The Federal Reserve and other central banks likely will continue to raise rates in the current environment until inflation is brought under control, or at least, that remains their stated intention.  Historically, the fed funds rate has had to rise much higher at the current levels of CPI growth in order to achieve price stability, so we believe we remain well below the neutral rate required.  However, history also suggests that the rate hikes often lead to recession and crisis for portions of the economy, as the accommodative liquidity conditions suddenly become highly restrictive.  Adding to the risks of a hard landing is the quantitative tightening that is planned alongside the rate hikes.  The sharp drop in equities seen in the second quarter suggest that investors are already likely pricing in a dramatic slowdown, with adverse impacts on weaker companies baked into these expectations.  The question is whether the equity market has fully discounted these risks yet, especially given how high valuation multiples were at the start of the current correction.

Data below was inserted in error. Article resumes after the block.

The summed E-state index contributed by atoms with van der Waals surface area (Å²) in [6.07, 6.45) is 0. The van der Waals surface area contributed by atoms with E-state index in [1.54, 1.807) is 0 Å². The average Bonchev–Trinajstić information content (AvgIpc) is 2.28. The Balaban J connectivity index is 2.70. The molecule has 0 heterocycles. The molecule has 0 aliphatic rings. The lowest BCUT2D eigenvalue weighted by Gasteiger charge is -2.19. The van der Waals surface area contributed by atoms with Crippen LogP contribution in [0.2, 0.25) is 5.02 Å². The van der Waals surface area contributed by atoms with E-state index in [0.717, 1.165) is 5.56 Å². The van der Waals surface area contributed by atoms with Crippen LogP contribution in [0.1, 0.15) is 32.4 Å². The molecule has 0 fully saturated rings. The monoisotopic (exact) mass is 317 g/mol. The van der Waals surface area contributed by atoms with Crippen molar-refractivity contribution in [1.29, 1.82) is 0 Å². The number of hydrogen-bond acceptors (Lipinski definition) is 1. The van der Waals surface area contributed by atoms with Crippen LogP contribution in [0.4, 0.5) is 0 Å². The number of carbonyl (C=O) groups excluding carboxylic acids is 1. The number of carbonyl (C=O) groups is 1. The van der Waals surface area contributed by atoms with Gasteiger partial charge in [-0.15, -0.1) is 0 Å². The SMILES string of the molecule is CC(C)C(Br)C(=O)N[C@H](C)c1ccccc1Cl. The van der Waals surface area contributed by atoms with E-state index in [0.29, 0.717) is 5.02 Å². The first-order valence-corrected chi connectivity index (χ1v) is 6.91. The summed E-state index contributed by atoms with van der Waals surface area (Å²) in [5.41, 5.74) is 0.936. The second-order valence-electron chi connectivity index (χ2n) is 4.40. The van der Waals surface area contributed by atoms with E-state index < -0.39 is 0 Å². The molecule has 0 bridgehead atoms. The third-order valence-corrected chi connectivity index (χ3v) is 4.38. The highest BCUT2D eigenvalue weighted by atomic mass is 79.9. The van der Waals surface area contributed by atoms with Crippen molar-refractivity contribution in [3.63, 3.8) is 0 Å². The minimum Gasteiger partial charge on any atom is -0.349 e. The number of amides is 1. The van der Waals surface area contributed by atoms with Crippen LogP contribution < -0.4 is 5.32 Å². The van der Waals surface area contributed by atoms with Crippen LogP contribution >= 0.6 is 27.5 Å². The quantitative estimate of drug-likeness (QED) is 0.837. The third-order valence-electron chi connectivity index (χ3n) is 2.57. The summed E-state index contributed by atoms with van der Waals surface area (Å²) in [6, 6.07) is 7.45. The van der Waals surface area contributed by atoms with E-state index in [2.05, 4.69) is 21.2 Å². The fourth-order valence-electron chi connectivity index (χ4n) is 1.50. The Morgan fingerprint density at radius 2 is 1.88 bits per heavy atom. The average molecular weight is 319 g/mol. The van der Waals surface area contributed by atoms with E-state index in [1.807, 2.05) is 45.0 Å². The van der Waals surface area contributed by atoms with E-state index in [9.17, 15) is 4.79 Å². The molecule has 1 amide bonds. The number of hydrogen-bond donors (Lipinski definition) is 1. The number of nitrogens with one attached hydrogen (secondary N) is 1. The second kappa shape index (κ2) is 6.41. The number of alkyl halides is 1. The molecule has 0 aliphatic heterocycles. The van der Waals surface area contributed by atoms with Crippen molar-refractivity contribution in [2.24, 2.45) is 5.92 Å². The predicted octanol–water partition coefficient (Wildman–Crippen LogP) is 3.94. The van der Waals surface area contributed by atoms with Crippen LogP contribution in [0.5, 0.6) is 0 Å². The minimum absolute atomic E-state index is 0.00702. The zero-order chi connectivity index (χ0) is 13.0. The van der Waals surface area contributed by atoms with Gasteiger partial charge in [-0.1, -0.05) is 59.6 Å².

The upcoming second quarter earnings reports from public companies will help to illuminate the extent to which the market has properly discounted the ongoing slowdown and rising risks of a hard landing.  Of note, consensus earnings expectations for S&P 500 companies for the second quarter have come off only about one percent in the last few months, which is less than the normal historical pattern of a two percent decrease; and this implies that analysts have not reduced earnings forecasts very much despite the high inflationary pressures and the reduced growth resulting from that inflation.  To wit, second quarter earnings are expected by consensus to rise 5.3% over the prior year, versus the 11.5% year-over-year growth posted in the first quarter.  Meanwhile, forward 12-month earnings estimates have actually risen by 7.5% since the start of 2022.  It is important to note that these earnings growth forecasts are in nominal terms, so rising expectations over the first half of 2022 is eminently plausible.  However, these forecasts also implicitly suggest that the high inflation is not creating demand destruction, nor is it compressing margins.  We think those two implicit assumptions are difficult to make in the current environment.  First, given the declining consumer sentiment indicators and the negative commentary from leading consumer discretionary companies, we would expect that higher energy, food and rent costs will destroy demand for non-essential items for a broad subset of the US populations.  Second, we would highlight that producer price indicators like the PPI are actually running much hotter than the CPI, which would imply that input cost inflation is actually higher than selling prices for many companies—indicating margin compression.  To what extent the leading companies in the S&P 500 can better manage their margins than what the CPI-PPI differential rates would imply, thereby delivering better-than-expected results and forward guidance, remains an open question, and one that we will be focused on during the upcoming earnings season.  In any case, we believe that consensus earnings expectations for the second half are too optimistic and will need to come down, even recognizing that such they are in nominal terms and thus upwardly biased due to the ongoing inflation.